Thursday, July 12, 2012


Where do my ideas come from? I don't actually get asked this very often. Maybe no one really cares. But the answer fascinates me so I'm going to talk about it anyway.

I have lots of story ideas. A good dozen novels outlined and waiting to be written. Many more vague story ideas that never quite proved worthy to be put down on paper (or, actually, in a .docx file). I am confident that I'll have ideas to write about for the rest of my life. I just hope I have the opportunity to write them. Or at least the good ones. And while I'm making wishes, I hope I have to insight to pick out which are the good ones. But where do they start?

I have to admit, many of my ideas are reactionary. I read something, or watch something, that I think is not as good as it could be. I think: I could do better. It happens a lot with mainstream media. A lot of very successful and popular media is crap. I could list many examples, but don't want to offend anyone. (but here's a few that I don't have to worry about offending the authors: Moby Dick - crap; Les Miserables - crap; Catcher in the Rye - not that good). So I look at the basic idea behind it and think of how I would do it, what I would change to make it better. (yes, I realize I just said I can write a better book than Moby Dick. Time will tell :-)

My first novel was a love story. It was in response to several incredibly popular books that made true love out to be all-conquering, the only thing that mattered. That's not what I saw in my life or with my friends. It was always much more complicated than that. So I started a story with two people falling in love and then followed them for ten years as they went in and out of each others lives. Of course, I understand the appeal of the idealized true love. People want to read a fantasy - something that they haven't experienced. But it was far more interesting to me to make it complicated while keeping the core of true love the heart of the story. It was more realistic, something I could learn from something that applied to my life. Maybe I want something different out of my writing than most people want out of their reading.

Another story idea I got was in the middle of watching the Return of the King. During Aragon's battle speech near the end, the 'not this day' speech. It's not bad, but I thought I could do better. Or at least different. Sitting in the dark in the theater I came up with my own battle speech. Ultimately I created a whole novel idea around it. But when I actually started writing it, it didn't pan out. And my speech never worked. I liked the idea behind it but couldn't perfect it. (and I then went back and watched the Henry V 'St. Crispin's Day' speech and realized we are all just writing poor imitations). So sometimes trying to create a better mousetrap doesn't work and it's time to get out of the mousetrap business.

But I also get ideas from the great things, things I like. Books that are far better than anything I hope to write (see, I do have some humility), movies and legends that have lasted through the ages. Another of my stories came about from the idea of Elric of Melnibone (a GREAT character) and tracing it back to Faust. I didn't try to improve them, but look at it from a different angle. Follow the idea further in time. What happens to your anti-hero when he stops trying, stops caring about who he was in the past or about right and wrong. How do you make that interesting? That's the challenge that excited me and launched a series of stories that ultimately make my second book.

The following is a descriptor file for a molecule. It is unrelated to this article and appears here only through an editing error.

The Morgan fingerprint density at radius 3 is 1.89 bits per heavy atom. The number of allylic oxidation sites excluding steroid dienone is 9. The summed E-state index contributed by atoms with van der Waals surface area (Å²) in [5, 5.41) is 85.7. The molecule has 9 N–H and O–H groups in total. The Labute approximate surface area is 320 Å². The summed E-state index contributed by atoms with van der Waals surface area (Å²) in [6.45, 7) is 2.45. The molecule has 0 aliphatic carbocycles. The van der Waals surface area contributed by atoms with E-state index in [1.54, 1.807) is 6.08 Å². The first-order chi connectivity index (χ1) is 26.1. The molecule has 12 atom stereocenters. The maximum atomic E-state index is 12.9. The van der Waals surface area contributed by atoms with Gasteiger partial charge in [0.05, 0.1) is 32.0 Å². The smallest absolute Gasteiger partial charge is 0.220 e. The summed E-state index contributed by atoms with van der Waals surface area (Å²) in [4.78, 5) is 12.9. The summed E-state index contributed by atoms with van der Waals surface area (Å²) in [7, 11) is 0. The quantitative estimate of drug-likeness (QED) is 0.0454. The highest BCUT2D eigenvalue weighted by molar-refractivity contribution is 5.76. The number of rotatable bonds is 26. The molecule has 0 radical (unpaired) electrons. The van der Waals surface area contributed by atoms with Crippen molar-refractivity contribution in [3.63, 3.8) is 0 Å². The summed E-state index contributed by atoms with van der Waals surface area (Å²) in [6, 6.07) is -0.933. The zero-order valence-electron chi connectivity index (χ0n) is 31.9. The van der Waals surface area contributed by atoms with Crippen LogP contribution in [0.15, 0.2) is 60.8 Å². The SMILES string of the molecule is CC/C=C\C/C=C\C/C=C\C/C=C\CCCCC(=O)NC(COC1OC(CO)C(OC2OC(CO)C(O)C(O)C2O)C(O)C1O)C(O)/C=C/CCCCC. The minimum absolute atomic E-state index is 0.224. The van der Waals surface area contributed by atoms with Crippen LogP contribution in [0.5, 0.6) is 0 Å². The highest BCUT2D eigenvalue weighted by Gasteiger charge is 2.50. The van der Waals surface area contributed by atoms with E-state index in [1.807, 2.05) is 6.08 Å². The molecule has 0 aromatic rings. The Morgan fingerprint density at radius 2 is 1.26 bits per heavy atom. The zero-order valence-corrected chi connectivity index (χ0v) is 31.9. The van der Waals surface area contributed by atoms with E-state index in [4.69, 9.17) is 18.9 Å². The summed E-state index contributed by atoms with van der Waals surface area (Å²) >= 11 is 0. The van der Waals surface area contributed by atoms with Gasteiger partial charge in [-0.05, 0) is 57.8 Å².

Those are reactionary ideas, but I do also come up with original ideas of my own (or so I like to tell myself). And those come to me in different ways.Sometimes it's as simple as an image. A man and woman standing by a lake in the woods as the sun sets - that led to one of my first short stories that I really liked. Sometimes it's a concept and where it would lead. The idea of a prophecy that says those who attempt it will have to die in order to succeed - who would accept such an endeavor? The idea of the first discovery of a wormhole - how would that realistically take place? Sometimes it's a character and the fun of spending time in their head. A forklift operator who becomes the god of war. A retired FBI agent who runs a fly fishing shop in Montana. These ideas come from anywhere and everywhere. All it takes is something that is interesting. Something that I can explore and play with, something that makes me want to see where it goes.

That's how it starts. Normally I just let it percolate in my head for a while. If it stays and grows, then I'll ultimately write it down to save it. If not, it will fall by the wayside. Though sometimes I'll wake up in the middle of the night and just have to write it down. Those can look bad in the morning but sometimes they are worth holding on to. So I end up with a large collection of ideas. And then I have to choose what to complete. What do I actually want to write. That's a whole other topic, but it normally comes down to my life. I write what connects the most with me in the moment, because that connection gives me the insight and knowledge necessary to bring the idea to life. That's why I like to have a sandbox full of story ideas to play with: one of them is likely to fit my need. If not, I'll just create more.

So I'd be curious to hear what inspires other people. Where do you get your ideas? Do they just pop into existence or does it take conscious work and effort? Do they start with something you like or something you don't? And once they're there, what do you do with them?

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